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(Reference retrieved automatically from Web of Science through information on FAPESP grant and its corresponding number as mentioned in the publication by the authors.)

Drinking for protection? Epidemiological and experimental evidence on the beneficial effects of coffee or major coffee compounds against gastrointestinal and liver carcinogenesis

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Author(s):
Romualdo, Guilherme Ribeiro [1] ; Rocha, Ariane Bartolomeu [1] ; Vinken, Mathieu [2] ; Cogliati, Bruno [3] ; Moreno, Fernando Salvador [4] ; Garcia Chaves, Maria Angel [5] ; Barbisan, Luis Fernando [6]
Total Authors: 7
Affiliation:
[1] Sao Paulo State Univ UNESP, Sch Med, Dept Pathol, Botucatu, SP - Brazil
[2] Vrije Univ Brussel, Fac Med & Pharm, Dept Vitro Toxicol & Dermatocosmetol, Brussels - Belgium
[3] Univ Sao Paulo, Sch Vet Med & Anim Sci, Dept Pathol, Sao Paulo - Brazil
[4] Univ Sao Paulo, Fac Pharmaceut Sci, Dept Food & Expt Nutr, Sao Paulo - Brazil
[5] Univ Granada, Univ Hosp Granada, Biosanitary Res Inst Granada Ibs GRANADA, Dept Oncol, Granada - Spain
[6] Sao Paulo State Univ UNESP, Biosci Inst, Dept Morphol, Botucatu, SP - Brazil
Total Affiliations: 6
Document type: Review article
Source: Food Research International; v. 123, p. 567-589, SEP 2019.
Web of Science Citations: 1
Abstract

Recent meta-analyses indicate that coffee consumption reduces the risk for digestive tract (oral, esophageal, gastric and colorectal) and, especially, liver cancer. Coffee bean-derived beverages, as the widely-consumed espresso and ``common{''} filtered brews, present remarkable historical, cultural and economic importance globally. These drinks have rich and variable chemical composition, depending on factors that vary from ``seeding to serving{''}. The alkaloids caffeine and trigonelline, as well as the polyphenol chlorogenic acid, are some of the most important bioactive organic compounds of these beverages, displaying high levels in both espresso and common brews and/or increased bioavailability after consumption. Thus, we performed a comprehensive literature overview of current knowledge on the effects of coffee beverages and their highly bioavailable compounds, describing: 1) recent epidemiological and experimental findings highlighting the beneficial effects against gastrointestinal/liver carcinogenesis, and 2) the main molecular mechanisms in these in vitro and in vivo bioassays. Findings predominantly address the protective effects of coffee beverages and their most common/ bioavailable compounds individually on gastrointestinal and liver cancer development. Caffeine, trigonelline and chlorogenic acid modulate common molecular targets directly implicated in key cancer hallmarks, what could stimulate novel translational or population-based mechanistic investigations. (AU)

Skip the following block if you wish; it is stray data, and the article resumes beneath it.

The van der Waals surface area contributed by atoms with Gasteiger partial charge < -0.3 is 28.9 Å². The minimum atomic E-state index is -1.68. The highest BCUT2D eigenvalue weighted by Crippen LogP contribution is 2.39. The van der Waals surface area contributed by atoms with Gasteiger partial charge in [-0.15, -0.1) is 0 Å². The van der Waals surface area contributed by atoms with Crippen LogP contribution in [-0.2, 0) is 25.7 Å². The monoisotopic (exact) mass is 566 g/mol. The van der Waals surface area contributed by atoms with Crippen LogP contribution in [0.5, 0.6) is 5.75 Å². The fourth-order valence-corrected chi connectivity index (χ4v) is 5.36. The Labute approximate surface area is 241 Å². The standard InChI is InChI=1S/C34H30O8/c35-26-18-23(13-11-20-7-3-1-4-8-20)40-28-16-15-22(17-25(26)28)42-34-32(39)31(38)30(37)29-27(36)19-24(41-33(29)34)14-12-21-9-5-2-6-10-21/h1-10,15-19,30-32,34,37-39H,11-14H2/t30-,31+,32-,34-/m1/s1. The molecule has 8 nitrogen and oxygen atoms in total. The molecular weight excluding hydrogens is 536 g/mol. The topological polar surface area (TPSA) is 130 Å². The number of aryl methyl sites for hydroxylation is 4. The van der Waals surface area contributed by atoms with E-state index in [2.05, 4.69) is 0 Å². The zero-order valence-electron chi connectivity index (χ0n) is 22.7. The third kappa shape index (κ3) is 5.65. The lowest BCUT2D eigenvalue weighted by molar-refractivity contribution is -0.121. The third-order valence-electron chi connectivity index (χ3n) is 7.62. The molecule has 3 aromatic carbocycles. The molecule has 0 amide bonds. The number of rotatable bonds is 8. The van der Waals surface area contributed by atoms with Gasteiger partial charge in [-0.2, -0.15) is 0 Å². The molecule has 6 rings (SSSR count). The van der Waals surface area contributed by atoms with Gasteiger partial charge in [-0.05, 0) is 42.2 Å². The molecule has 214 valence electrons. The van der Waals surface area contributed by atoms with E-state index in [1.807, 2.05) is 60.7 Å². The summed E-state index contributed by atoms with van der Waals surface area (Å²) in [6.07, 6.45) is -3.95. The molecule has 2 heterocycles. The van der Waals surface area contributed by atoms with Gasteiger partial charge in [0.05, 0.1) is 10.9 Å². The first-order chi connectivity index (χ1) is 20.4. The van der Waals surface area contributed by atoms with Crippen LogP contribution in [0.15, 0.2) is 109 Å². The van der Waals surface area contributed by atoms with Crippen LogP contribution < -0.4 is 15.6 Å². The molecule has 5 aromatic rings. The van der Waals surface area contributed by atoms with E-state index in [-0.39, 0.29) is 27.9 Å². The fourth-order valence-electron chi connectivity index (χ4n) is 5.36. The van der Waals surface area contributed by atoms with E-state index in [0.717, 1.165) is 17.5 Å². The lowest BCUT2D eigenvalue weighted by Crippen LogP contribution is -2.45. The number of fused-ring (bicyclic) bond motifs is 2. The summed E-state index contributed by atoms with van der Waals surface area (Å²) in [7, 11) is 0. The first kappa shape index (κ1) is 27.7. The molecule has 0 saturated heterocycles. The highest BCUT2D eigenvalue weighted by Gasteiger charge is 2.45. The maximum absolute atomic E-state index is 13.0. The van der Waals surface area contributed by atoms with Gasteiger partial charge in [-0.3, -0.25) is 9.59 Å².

FAPESP's process: 16/12015-0 - Caffeine, Trigonelline and Chlorogenic Acid: Modulation of miRNA expression in Fibrosis-associated Hepatocarcinogenesis.
Grantee:Guilherme Ribeiro Romualdo
Support type: Scholarships in Brazil - Doctorate
FAPESP's process: 17/26217-7 - Action of coffee bioactive compounds towards modulation of miRNAs expression during the colon carcinogenesis in vitro and in vivo
Grantee:Ariane Rocha Bartolomeu
Support type: Scholarships in Brazil - Doctorate
FAPESP's process: 16/14420-0 - miRNA expression in Fibrosis-associated Hepatocarcinogenesis: Modulation by Caffeine, Trigonelline and Chlorogenic Acid.
Grantee:Luís Fernando Barbisan
Support type: Regular Research Grants